Consider this…

If, when I get to heaven, the Lord may say to me, “You were wrong. I really don’t care about what people believe about Christology. I don’t care about the atonement. I don’t care about sexual mores. You were too hard on people. You should have just affirmed them all. All of them, no matter what they believe or do. Just affirm, affirm, affirm. That is what I wanted. You were off base to follow Biblical teaching. It just doesn’t matter to Me and it shouldn’t matter to you.” 

If that happens, I will say, “Oops! I’m sorry, Lord!!” And all those people who didn’t believe in the atonement, the divinity of Christ, Biblical authority, and Biblical sexual mores will inherit eternal bliss despite my mistake.  

Instead, if I was not wrong, and Jesus cares about His divinity, the atonement, and sexual behaviors, and if, as I have understood, that departing from Biblical faith can result in diverging from Christ’s redeeming love, all those people will not be OK. Here is the compelling issue for me: because I believe that it is possible for people to depart from Christ’s love and redemption, I don’t want that to happen to them. I want to call them back to Him. I understand that the Church has a very deep responsibility to share the truth so that people won’t perish. I don’t want anyone to go to Hell. We need to share Biblical truth about how we behave sexually, because there are terrible consequences of those behaviors and terrible consequences of wrong belief––at least some wrong belief. 

In the arena of same-sex intimacy, I have often mentioned the shortened life-spans of American males who engage in that sexual expression. Various studies have consistently shown shortened life-spans, even up to almost three decades! It is not acceptable to stand by while people are perishing, especially when there are also eternal consequences. The Bible is clear that there are things that people do that can separate them from Christ’s redeeming love. We should love people better than that. Just affirming them at any turn is cheap, false grace, which is no grace at all.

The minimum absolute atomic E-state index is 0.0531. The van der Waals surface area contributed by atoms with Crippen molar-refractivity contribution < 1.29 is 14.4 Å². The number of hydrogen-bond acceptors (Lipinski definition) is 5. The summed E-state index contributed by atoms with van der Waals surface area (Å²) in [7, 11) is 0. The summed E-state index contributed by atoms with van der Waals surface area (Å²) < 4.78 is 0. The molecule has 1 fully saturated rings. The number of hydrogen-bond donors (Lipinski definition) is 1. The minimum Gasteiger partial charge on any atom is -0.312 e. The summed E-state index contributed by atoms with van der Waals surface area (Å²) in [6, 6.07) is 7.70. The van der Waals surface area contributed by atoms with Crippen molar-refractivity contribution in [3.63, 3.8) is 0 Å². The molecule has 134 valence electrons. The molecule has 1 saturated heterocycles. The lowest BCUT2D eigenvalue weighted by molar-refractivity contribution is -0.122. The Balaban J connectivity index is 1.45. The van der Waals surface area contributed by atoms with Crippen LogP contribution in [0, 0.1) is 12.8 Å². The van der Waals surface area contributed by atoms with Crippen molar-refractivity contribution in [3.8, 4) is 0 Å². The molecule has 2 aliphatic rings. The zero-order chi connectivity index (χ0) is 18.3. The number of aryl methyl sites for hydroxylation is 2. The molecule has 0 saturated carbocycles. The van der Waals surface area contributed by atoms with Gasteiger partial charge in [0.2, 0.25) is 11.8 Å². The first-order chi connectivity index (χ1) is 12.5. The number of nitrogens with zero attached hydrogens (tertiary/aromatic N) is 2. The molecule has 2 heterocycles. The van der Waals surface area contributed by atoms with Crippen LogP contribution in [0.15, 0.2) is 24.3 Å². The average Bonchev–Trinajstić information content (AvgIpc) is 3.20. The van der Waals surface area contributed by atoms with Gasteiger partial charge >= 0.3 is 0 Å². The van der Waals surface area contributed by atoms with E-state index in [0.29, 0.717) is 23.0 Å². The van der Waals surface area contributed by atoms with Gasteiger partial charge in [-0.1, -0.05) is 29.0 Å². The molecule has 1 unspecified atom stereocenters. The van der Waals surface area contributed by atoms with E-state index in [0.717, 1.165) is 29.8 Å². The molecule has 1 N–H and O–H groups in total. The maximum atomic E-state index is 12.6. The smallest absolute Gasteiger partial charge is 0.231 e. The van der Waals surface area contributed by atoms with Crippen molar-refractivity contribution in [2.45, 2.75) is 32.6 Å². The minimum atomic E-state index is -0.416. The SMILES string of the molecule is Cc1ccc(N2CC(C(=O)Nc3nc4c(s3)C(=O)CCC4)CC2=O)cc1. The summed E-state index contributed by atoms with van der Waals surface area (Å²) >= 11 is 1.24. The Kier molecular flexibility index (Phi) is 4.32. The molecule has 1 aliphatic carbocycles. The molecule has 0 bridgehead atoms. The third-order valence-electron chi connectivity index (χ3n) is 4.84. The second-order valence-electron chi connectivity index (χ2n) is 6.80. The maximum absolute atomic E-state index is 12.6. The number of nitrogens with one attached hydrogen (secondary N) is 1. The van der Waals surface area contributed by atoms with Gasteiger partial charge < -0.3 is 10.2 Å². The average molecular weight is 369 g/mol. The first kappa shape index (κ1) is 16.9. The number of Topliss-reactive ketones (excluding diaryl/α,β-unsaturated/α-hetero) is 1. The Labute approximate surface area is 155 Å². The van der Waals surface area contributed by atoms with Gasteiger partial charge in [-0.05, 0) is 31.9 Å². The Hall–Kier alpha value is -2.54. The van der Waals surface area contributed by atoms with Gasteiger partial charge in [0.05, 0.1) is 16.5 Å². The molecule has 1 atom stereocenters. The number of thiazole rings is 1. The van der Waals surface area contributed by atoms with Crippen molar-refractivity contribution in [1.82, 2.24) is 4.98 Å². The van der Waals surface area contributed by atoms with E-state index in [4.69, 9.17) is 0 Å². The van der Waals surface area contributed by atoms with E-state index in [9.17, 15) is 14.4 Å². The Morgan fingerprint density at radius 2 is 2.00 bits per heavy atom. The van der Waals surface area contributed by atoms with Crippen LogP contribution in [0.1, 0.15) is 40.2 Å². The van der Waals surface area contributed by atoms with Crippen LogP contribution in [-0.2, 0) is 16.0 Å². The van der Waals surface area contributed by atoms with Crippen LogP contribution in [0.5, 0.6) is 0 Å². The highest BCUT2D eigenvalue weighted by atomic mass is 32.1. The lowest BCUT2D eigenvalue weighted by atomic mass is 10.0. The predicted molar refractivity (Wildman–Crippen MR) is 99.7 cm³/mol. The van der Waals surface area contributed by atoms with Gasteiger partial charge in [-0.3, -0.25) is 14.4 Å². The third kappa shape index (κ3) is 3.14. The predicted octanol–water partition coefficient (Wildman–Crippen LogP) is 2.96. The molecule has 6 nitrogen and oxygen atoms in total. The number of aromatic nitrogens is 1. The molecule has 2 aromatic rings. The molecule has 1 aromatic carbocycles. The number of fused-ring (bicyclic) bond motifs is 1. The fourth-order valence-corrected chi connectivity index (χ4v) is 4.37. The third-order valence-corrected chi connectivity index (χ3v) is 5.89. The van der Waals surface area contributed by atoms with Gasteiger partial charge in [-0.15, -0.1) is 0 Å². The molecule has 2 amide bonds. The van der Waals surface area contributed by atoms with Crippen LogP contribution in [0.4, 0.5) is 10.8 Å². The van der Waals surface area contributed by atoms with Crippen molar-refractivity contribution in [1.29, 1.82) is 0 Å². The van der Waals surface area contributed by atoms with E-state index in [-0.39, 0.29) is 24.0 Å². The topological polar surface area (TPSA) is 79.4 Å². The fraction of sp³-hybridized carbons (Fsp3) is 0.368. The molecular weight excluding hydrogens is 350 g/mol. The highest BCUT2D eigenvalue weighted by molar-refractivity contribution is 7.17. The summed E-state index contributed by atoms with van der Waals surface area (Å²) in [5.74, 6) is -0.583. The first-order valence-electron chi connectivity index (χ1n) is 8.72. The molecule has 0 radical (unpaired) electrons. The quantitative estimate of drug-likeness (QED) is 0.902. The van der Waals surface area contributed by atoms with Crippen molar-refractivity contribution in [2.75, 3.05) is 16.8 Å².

Remember to pray for the Church in England. Even if we accept that people mean well, any serious reading of the Scriptures makes it clear that there are consequences to what people believe and do. Right now, it doesn’t look good.  

Like I said, it may be that when we get to heaven, Jesus may say, “It never mattered,” but I don’t think He will. It doesn’t make sense. If it didn’t matter, He wouldn’t have offered His life on the Cross. He would have just had a party. 

If things go as I suspect and the Church of England joins the ranks of the culturally shaped churches, all is still not lost. Just like Elijah learned, there are thousands of knees that have not bowed to Baal. There will be a faithful church in England even if the Church of England waffles.  

Recently, someone sent me a scathing article that named me as one of the problem people in the Communion. The author excoriated GAFCON, me, and others, saying that we should all just get along. Maybe he’s right, but the Biblical witness is very much to the contrary, and I have not seen any reason to back away from it. Scores of millions of Anglicans still believe and live under Biblical authority. I’m happy to throw in my lot with them. And here is an encouragement for those in England (or Wales, or Scotland, or Brazil, or other places that are under the theological gun): Biblical faith will still be found where you are. There are faithful leaders in the Global South and GAFCON who are committed to linking with faithful people.

You are not alone

P.S. He’s not going to say, “It didn’t matter.”